June 18, 2024

Sitting on a wooden stool in front of her house at Dobeli community in Yola North Local Government Area (LGA), Hajara Yusuf, a (27 years old mother of three) was coaxing her sons to take the seasonal malaria chemoprevention (SMC) drugs.

“I usually look forward to when they administer the periodic malaria drugs because I have seen first-hand how it prevents children from falling ill. Previously, I used to refuse the drugs because I was not sure what it was until a community health educator explained the benefit.

Afterwards, I tried it with my second child (Tsoho) because he was always falling ill and since then, he has been healthy. Two of my children are among the eligible group entitled to receive the drugs and I have since taken it upon myself to look out for every time there is a campaign to guarantee my children receive their dose.  I also encourage other mothers to collect for their children. Since Tsoho and his sibling began receiving the SMC drugs, I have spent less money on drugs, and this has given me ample time for other things” she said.

Mrs Yusuf said she is usually sad when she sees her son not playing around with other children.

“But right now, I am happy that he plays and runs around just like other children. And I remain committed to ensuring they are available to receive their drugs across all four cycles and will also be a champion of such benefits to other mothers, said Mrs Yusuf.

The young mother of three is one of the beneficiaries of the SMC drugs distributed in Adamawa State to almost one million children across the 21 LGAs, with the support of the World Health Organization (WHO) and funding from Global Funds through the National Malaria Elimination Programme (NMEP).

SMC is administered monthly for four months during the highest malaria transmission periods, using Sulfadoxine-Pyrimethamine (SP) and Amodiaquine (AQ) (SPAQ) to children aged 3 – 59 months to reduce the cases of malaria outbreaks which are usually on the increase in the country during the rainy season.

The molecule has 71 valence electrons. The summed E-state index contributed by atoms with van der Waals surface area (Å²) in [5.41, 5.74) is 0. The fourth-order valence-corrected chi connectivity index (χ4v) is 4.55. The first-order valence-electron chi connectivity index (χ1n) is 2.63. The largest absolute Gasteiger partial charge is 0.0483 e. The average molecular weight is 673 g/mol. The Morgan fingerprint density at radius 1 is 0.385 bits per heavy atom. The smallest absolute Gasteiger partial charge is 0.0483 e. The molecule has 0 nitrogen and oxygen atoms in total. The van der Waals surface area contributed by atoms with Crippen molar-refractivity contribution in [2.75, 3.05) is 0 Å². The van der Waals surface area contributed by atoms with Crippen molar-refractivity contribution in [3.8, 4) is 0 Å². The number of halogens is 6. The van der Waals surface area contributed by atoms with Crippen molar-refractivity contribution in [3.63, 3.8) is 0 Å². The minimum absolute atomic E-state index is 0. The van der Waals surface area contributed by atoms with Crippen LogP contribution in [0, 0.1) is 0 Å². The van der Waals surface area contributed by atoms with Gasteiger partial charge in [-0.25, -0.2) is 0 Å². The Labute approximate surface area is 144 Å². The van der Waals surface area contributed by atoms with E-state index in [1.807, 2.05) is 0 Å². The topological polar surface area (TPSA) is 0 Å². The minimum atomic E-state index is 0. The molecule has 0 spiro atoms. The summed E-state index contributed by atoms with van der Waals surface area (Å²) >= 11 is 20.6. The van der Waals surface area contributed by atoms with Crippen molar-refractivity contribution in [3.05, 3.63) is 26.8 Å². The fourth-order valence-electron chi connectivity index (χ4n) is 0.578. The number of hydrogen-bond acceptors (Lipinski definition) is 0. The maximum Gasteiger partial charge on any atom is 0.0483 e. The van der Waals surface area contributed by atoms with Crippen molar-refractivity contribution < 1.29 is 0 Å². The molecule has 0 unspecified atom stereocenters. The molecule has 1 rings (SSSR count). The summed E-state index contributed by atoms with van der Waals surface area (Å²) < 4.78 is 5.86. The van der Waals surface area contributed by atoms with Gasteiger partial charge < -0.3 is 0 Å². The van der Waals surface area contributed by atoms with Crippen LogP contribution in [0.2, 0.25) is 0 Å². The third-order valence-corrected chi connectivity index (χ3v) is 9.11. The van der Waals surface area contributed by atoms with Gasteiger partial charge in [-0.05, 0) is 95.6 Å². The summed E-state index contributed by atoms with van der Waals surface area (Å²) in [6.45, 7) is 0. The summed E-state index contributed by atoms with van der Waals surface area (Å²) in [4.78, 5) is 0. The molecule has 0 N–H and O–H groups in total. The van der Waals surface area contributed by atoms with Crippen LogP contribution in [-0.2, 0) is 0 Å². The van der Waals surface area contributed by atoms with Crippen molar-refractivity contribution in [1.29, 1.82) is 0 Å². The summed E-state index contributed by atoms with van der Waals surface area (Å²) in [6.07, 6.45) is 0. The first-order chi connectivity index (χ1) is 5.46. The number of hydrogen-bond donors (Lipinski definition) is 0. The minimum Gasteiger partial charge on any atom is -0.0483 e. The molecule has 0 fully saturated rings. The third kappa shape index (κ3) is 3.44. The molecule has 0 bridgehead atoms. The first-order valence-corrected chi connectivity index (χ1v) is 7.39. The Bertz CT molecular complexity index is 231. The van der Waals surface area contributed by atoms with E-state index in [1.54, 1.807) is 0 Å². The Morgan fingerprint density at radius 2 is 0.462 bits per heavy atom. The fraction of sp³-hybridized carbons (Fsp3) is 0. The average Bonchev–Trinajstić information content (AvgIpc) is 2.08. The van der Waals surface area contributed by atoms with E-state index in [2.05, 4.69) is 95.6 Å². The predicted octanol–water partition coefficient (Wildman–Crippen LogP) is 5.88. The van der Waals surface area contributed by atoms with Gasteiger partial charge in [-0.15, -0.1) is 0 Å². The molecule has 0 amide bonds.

A persistent threat

In Nigeria, malaria caused by the bite of an infected female Anopheles mosquito is one of the leading public health problems and poses a threat to the entire population, with children and pregnant women being most vulnerable to severe disease and death.

Ending malaria transmission by 2030 remains a top government priority as Nigeria is one of the four countries accounting for just over half of all malaria deaths worldwide.

According to the latest World malaria report, Nigeria accounts for 27% of all malaria cases and 32% of deaths globally.

To reduce the burden of the disease, the WHO recommends, among other interventions, the SMC intervention for children aged 3-59 months living in areas of high malaria transmission to protect against malaria during the rainy season.

Other WHO recommended interventions aimed at controlling malaria include vector control through the use of long-lasting insecticidal nets, Indoor residual spraying. all suspected cases of malaria are confirmed using parasite-based diagnostic testing (through either microscopy or a rapid diagnostic test). Diagnostic testing enables health providers to swiftly distinguish between malarial and non-malarial fevers, facilitating appropriate treatment.

Continuous intervention 

Applauding the WHO for continuously supporting the state government to provide quality health services for the populace, the Adamawa state Director for Public Health, Dr Celine Laori, said the September malaria prevention campaign is the fourth and last cycle of the SMC routine for the year.

“We appreciate WHO’s outstanding leadership and commitment throughout the four cycles. They supported the state in building the capacity of health workers, which propelled them to provide adequate services throughout the exercise,” said Dr Laori.

Upholding the importance of the campaign, the northeast Emergency Manager, Dr Richard Lako, said WHO has remained a dedicated partner in supporting Adamawa state in achieving the global targets of reducing malaria case incidence and mortality rate by at least 90% by 2030.

“The SMC campaign will complement the efforts of the Adamawa state government to provide quality health services for the people. The WHO will continue to provide technical support, including capacity building, to increase early disease detection in the state, especially in the hard-to-reach locations,” said Dr Lako.